What does This is us special is its ability to take what appears to be the worst form of sitcom-y storytelling – in this case a Siri-related texting accident that lets a father hear about his teenage daughter’s sex life – and turn it into something really thoughtful and moving. While the protective father / rebellious daughter dynamics at play in this week’s Randall / Deja review are probably largely related to many parents and teens, This is us lifts the formula by leaning into the specificity of Randall and Deja’s situation.
Of course, it’s only natural that Randall would freak out when he found out that his teenage daughter was secretly taking a bus ride of several hours to visit her boyfriend outside the state. But with a little help from Beth, he is also able to reach the extra layer that is at stake here: Deja joined the Pearson family when she was 12 years old, already on her way into her teens. Randall feels a loss as he missed her previous childhood. He wants her to remain frozen in amber to compensate for that time, and it will require an effort on his part to change the mindset he explains in an incredibly moving moment of humble, empathetic parenting.
From Deja’s perspective, her sometimes tumultuous childhood with her mother and her even more tumultuous time in the care system gave her a greater sense of independence than many children her age. While some teens may have counted their blessings of coming “easily” out for such a major offense, Deja refuses to retire as Randall says she will not be allowed to see Malik for a while. Though This is us let that tension remain unresolved for now, it’s helped by the specificity and empathy that the show extends to both halves of her father / daughter pairing – and to Beth, who is one of many mothers who get a moment to to shine in this father-centered episode.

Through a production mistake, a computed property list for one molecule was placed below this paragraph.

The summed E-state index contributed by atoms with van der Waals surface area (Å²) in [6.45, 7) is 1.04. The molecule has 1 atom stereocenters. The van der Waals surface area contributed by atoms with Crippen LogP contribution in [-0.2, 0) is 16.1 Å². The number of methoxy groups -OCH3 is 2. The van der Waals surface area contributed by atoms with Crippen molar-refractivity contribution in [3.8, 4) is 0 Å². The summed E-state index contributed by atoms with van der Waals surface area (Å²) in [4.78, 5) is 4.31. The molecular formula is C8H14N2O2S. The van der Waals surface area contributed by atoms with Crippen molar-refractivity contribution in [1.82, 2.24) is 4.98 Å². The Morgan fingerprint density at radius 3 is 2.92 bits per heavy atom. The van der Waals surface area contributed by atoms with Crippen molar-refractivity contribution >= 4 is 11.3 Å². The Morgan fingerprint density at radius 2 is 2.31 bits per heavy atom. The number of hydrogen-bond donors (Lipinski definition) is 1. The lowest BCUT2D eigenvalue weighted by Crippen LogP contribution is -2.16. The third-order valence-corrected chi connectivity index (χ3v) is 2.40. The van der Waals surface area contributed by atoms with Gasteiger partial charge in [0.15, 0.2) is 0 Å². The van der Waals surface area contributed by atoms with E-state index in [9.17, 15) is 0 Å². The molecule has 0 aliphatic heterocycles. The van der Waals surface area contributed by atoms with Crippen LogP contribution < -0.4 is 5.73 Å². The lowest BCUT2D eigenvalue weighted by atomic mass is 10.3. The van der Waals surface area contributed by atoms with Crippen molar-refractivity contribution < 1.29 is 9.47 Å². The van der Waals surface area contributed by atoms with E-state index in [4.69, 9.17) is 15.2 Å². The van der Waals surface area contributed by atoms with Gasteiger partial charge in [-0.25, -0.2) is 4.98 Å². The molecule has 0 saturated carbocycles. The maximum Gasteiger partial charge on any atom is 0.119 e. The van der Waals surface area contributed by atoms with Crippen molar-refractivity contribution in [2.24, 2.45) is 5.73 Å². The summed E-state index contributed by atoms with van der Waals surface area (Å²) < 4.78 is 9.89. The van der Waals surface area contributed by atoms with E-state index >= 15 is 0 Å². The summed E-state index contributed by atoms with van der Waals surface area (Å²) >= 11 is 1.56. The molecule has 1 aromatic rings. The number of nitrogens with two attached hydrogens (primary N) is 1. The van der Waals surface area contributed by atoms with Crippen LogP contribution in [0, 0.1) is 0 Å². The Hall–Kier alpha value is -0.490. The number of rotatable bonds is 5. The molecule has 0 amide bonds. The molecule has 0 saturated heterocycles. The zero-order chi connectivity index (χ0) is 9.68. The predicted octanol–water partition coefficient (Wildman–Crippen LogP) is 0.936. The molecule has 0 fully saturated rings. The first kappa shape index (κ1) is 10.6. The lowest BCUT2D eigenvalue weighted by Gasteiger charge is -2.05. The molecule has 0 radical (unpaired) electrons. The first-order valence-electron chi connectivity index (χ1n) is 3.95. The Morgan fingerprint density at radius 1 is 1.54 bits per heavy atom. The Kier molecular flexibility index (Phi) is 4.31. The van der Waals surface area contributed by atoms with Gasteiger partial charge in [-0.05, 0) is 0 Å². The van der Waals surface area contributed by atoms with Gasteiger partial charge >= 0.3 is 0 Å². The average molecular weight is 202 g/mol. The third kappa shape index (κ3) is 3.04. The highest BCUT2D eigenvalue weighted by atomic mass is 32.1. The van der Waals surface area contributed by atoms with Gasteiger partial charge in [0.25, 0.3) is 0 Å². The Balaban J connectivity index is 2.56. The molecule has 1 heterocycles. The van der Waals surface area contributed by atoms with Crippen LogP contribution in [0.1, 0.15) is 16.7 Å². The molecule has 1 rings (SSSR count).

Specificity is also the key to why Jack / Rebecca flashbacks tend to work so well. They find their strength in the small, related details of childhood: the phone number written inside Kevin’s shoes. The joy of eating whipped cream straight up out of the can. The way Jack and Rebecca turn their usual dynamics so that she is the calm, confident, and he is confused and insecure. Full-time stay at home is her domain, and as Jack takes on it for an afternoon of big three-movies, he realizes what a non-stop job it actually is.
In contrast, the Kevin and Kate reviews often suffer because of their lack of specificity. For example, I’m amazed at Kevin and Madison’s current custody system and at the show’s refusal to clarify the issue. Do the twins live full time at Madison’s and Kevin just visit them there? Or do they share their time 50/50 between both parents? Plus whatever happened to the magical nanny that Madison could not stop raving about back in “I have it here”?
The lack of detail makes it hard to say exactly what Kevin is frustrated with here. In the broadest sense, he is obviously (and understandably) angry that he is not getting the perfect nuclear family in his dreams. But does work keep him away from his planned time with his kids? Or does he need a custody agreement that he feels favors Madison? Going down with Kate and Toby is certainly not a sign of a man ready to raise two children. But on the other hand, if Madison is the one who objectively spends more time with the twins, her brusque “we will both miss things in their lives!” reaction to Kevin’s sadness feels a little cruel.